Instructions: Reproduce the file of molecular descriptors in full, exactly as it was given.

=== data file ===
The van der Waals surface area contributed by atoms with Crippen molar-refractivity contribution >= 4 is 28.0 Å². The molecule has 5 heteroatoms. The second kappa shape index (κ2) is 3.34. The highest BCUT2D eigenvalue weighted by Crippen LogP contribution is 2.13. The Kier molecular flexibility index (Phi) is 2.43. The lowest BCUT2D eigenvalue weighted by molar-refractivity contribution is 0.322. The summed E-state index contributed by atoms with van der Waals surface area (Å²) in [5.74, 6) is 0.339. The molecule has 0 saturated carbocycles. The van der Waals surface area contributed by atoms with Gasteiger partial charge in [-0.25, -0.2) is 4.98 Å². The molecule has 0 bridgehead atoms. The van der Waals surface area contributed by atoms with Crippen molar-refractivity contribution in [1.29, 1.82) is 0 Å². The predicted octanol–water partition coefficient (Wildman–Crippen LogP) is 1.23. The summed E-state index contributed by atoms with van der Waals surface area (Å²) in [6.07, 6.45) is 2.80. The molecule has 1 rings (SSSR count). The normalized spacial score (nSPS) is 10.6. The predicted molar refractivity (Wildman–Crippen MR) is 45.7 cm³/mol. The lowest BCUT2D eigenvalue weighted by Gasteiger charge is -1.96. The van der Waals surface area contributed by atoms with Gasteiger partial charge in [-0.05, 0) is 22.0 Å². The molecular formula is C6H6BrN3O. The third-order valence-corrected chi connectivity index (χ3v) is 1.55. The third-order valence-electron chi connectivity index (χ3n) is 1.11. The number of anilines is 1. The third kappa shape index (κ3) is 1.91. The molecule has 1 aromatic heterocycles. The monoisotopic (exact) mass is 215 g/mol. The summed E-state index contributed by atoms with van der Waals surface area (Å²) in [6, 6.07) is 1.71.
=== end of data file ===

The van der Waals surface area contributed by atoms with Crippen molar-refractivity contribution >= 4 is 28.0 Å². The molecule has 5 heteroatoms. The second kappa shape index (κ2) is 3.34. The highest BCUT2D eigenvalue weighted by Crippen LogP contribution is 2.13. The Kier molecular flexibility index (Phi) is 2.43. The lowest BCUT2D eigenvalue weighted by molar-refractivity contribution is 0.322. The summed E-state index contributed by atoms with van der Waals surface area (Å²) in [5.74, 6) is 0.339. The molecule has 0 saturated carbocycles. The van der Waals surface area contributed by atoms with Gasteiger partial charge in [-0.25, -0.2) is 4.98 Å². The molecule has 0 bridgehead atoms. The van der Waals surface area contributed by atoms with Crippen molar-refractivity contribution in [1.29, 1.82) is 0 Å². The predicted octanol–water partition coefficient (Wildman–Crippen LogP) is 1.23. The summed E-state index contributed by atoms with van der Waals surface area (Å²) in [6.07, 6.45) is 2.80. The molecule has 1 rings (SSSR count). The normalized spacial score (nSPS) is 10.6. The predicted molar refractivity (Wildman–Crippen MR) is 45.7 cm³/mol. The lowest BCUT2D eigenvalue weighted by Gasteiger charge is -1.96. The van der Waals surface area contributed by atoms with Gasteiger partial charge in [-0.05, 0) is 22.0 Å². The molecular formula is C6H6BrN3O. The third-order valence-corrected chi connectivity index (χ3v) is 1.55. The third-order valence-electron chi connectivity index (χ3n) is 1.11. The number of anilines is 1. The third kappa shape index (κ3) is 1.91. The molecule has 1 aromatic heterocycles. The monoisotopic (exact) mass is 215 g/mol. The summed E-state index contributed by atoms with van der Waals surface area (Å²) in [6, 6.07) is 1.71.